References:

Looking Into Neuron Activities: Light Controlled Mice and Crystal Skulls

In brain, Neural Science, Paper Talk, Serious Stuffs on April 2, 2017 at 9:50 pm

by Li Yang Ku (Gooly)

It might feel like there aren’t that much progress in brain theories recently, we still know very little about how signals are processed in our brain. However, scientists have moved away from sticking electrical probes into cat brains and became quite creative on monitoring brain activities.

Optogenetics techniques, which was first tested in early 2000, allow researchers to activate a neuron in a live brain by light. By controlling the light that activates motor neurons in a mouse, scientists can control its movement remotely, therefore creating a “remote controlled mouse” which you might heard of in some not that popular sci-fi novels. This is achieved by taking the DNA segment of an algae that produces light sensitive proteins and insert it into a specific brain neuron of the mouse using viral vectors. When light is shed on this protein, it opens its ion channel and activates the neuron. The result is pretty cool, but not as precise as your remote control car, yet. (see video below)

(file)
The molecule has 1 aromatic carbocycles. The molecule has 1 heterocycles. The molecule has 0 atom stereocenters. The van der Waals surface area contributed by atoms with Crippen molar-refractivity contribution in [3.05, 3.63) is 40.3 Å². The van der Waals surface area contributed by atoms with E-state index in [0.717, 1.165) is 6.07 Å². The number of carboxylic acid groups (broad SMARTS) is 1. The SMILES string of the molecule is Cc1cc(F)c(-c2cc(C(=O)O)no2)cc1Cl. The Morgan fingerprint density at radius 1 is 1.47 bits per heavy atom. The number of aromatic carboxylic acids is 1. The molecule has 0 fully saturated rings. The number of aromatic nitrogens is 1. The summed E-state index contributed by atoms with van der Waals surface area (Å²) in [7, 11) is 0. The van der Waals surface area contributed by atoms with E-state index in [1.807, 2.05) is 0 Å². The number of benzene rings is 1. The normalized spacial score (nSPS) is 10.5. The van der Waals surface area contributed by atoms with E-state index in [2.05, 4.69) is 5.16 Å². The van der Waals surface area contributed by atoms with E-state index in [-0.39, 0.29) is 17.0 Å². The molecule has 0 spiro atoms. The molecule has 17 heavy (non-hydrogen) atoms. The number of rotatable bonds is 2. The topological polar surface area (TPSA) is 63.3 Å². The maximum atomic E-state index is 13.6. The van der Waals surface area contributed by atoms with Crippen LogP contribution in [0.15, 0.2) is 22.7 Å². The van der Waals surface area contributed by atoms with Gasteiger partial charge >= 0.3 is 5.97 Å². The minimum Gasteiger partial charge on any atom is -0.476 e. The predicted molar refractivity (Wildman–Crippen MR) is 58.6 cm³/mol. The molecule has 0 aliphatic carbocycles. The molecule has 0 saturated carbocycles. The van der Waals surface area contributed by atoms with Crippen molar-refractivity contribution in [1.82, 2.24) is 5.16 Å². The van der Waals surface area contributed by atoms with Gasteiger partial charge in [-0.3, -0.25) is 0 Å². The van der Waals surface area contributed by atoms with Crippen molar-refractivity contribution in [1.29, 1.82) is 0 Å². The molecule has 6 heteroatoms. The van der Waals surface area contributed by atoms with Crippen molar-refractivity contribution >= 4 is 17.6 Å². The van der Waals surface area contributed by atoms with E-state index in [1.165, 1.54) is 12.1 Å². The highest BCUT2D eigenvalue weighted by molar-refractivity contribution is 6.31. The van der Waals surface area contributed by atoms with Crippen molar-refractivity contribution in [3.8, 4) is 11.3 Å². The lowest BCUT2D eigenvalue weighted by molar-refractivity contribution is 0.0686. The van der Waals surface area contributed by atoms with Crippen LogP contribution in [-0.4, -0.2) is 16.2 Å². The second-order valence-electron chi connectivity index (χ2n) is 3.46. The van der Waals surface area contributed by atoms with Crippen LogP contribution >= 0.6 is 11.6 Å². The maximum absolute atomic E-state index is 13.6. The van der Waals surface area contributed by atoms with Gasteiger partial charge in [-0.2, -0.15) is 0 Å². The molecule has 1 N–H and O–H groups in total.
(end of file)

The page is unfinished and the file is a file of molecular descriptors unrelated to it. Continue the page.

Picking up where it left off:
Besides the Optogenetics techniques that are used to understand the function of a neuron by actively triggering it, methods for monitoring neuron activities directly have also become quite exciting, such as using genetically modified mice with brain neurons that glow when activated. These approaches that use fluorescent markers to monitor the level of calcium in the cell can be traced back to the green fluorescent proteins introduced by Chalfie etc in 1994. With fluorescent indicators that binds with calcium, researcher can actually see brain activities the first time. A lot of progress have been made on improving these markers since; in 2007 a group in Harvard introduced the “Brainbow” that can generate up to 90 different fluorescent colors. This allowed scientists to identify neuron connection a lot easier and also helped them won a few photo contests.